This article also appeared in the Sept 13th, 2019 edition of the Baltimore Business Journal.
Ever since it was announced that Harborplace was going into a receivership, Baltimore has been buzzing with what this means for the iconic destination spot in our city center. But before we look to what’s next, we need to reflect on how we got here and consider why bankruptcy might actually be the best case scenario.
Harborplace opened in 1980 as the gem of downtown Baltimore’s revival. It quickly became the city’s top destination for tourists and locals to shop, eat, gather, and spend time with family and friends. As the years went by, retailers came and went, and developers focused on building up areas outside of the heart of the city – like Harbor East and Power Plant, using Harborplace as the anchor to attract visitors. But during this period of development, Harborplace’s owners and operators failed to maintain the property and proactively update the space to align with consumer trends. Because of this, the number of visitors has steadily decreased, major retailers have left, tourists have flocked to other parts of the city, and local residents rarely visit anymore.
Next year, Harborplace will turn 40 and, as with any commercial property that old, it needs significant reinvestment. The property was built with a vision for consumers and tenants in the 80s, in a city that was very different than it is today. The number of residents who live in Baltimore’s business district is greater than it’s ever been and it’s a populace that is eagerly awaiting a near-by destination to relax and play. For Baltimore to grow into the city it can be, Harborplace needs more than a couple new restaurants and a fresh coat of paint on a tired, old building. We need to take a considerate and deliberate step back and envision what Harborplace needs to become, in order for it to flourish and regain its status as a premier destination.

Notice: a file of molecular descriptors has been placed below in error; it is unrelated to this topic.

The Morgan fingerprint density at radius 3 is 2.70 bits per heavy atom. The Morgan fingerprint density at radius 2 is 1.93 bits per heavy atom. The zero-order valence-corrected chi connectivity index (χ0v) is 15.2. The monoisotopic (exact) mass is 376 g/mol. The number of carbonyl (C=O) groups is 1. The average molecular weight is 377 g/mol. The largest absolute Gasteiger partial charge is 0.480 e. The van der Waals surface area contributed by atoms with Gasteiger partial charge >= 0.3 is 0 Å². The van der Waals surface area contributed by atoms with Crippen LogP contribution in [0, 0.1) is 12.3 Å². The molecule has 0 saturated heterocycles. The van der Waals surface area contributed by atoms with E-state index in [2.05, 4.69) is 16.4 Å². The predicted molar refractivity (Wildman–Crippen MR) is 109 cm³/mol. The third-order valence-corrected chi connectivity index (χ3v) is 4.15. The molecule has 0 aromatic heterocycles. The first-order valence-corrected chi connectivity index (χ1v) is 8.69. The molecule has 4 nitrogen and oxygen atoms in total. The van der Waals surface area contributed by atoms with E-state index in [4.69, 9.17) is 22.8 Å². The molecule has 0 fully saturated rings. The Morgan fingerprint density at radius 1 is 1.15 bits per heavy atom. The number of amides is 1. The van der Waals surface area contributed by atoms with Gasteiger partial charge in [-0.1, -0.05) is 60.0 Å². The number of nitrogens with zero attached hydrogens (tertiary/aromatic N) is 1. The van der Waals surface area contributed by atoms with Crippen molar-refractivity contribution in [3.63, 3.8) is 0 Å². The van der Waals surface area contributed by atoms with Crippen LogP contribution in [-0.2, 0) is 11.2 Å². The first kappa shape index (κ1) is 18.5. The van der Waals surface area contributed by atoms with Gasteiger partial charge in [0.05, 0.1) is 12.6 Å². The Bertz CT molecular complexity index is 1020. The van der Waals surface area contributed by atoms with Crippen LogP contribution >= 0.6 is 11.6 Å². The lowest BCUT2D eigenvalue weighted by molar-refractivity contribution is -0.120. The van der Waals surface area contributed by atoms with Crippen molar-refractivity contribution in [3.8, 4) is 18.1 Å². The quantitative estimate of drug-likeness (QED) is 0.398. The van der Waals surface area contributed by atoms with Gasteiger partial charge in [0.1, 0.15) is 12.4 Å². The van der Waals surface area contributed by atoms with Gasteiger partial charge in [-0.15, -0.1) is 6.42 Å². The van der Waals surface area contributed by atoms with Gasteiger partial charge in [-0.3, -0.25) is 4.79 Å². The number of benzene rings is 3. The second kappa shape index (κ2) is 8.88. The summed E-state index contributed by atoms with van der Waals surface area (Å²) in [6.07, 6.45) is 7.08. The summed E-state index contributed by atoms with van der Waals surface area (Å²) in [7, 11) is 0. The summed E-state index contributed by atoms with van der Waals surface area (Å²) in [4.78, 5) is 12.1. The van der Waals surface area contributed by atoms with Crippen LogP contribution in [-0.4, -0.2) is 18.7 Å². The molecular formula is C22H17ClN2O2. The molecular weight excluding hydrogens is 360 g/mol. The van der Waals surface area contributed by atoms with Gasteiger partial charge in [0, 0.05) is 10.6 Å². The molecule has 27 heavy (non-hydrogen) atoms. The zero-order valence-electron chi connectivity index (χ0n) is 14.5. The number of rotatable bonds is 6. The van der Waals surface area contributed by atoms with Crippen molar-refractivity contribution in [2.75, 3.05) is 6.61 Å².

It’s important to remember that in 1980, Harborplace’s two pavilions represented the entirety of the “Inner Harbor” experience. But today, Harborplace is just one element of an area that extends from Fells Point to Key Highway, sitting squarely in the middle of Baltimore’s growing downtown business district, with unparalleled visibility, waterfront views, and two phenomenal anchor properties in the National Aquarium and The Maryland Science Center. With M&T Bank Stadium and Oriole Park at Camden Yard both just blocks away, an ideal location in a major employment center, and a growing downtown residential population, we cannot ignore the opportunity for Harborplace to once again act as an entertainment destination for residents and tourists alike.
Receivership represents a major opportunity for our local economy and a force for true change and fresh ideas. It took a Baltimore developer, (The Rouse Company), to create Harborplace. We need another to take it into its next phase. A local developer with a strategic vision and a commitment to the city’s economic growth, with a track record of creating destination entertainment centers that engage tourists and discerning local residents and has repeatedly been recognized for its ability to build, manage, and operate award-winning and trend-setting venues. A developer that provides spaces that are fun and relaxing for both visitors and locals, with attractive dining and shopping options, and modern music and entertainment venues. Baltimore deserves a strategic vision for Harborplace from developers and managers who are personally committed to Charm City’s future. Luckily, Baltimore is home to several such companies and the opportunity has never been better for one of them to act and engage.
Today, Baltimore is at a crossroads. We need to make a decision that will benefit the city for the long haul and it would be a mistake to rush into something that only provides a short-term solution. There is too much opportunity to let it go to waste. This is a critical moment and a chance to create something that again is considered the shining gem in our city’s crown.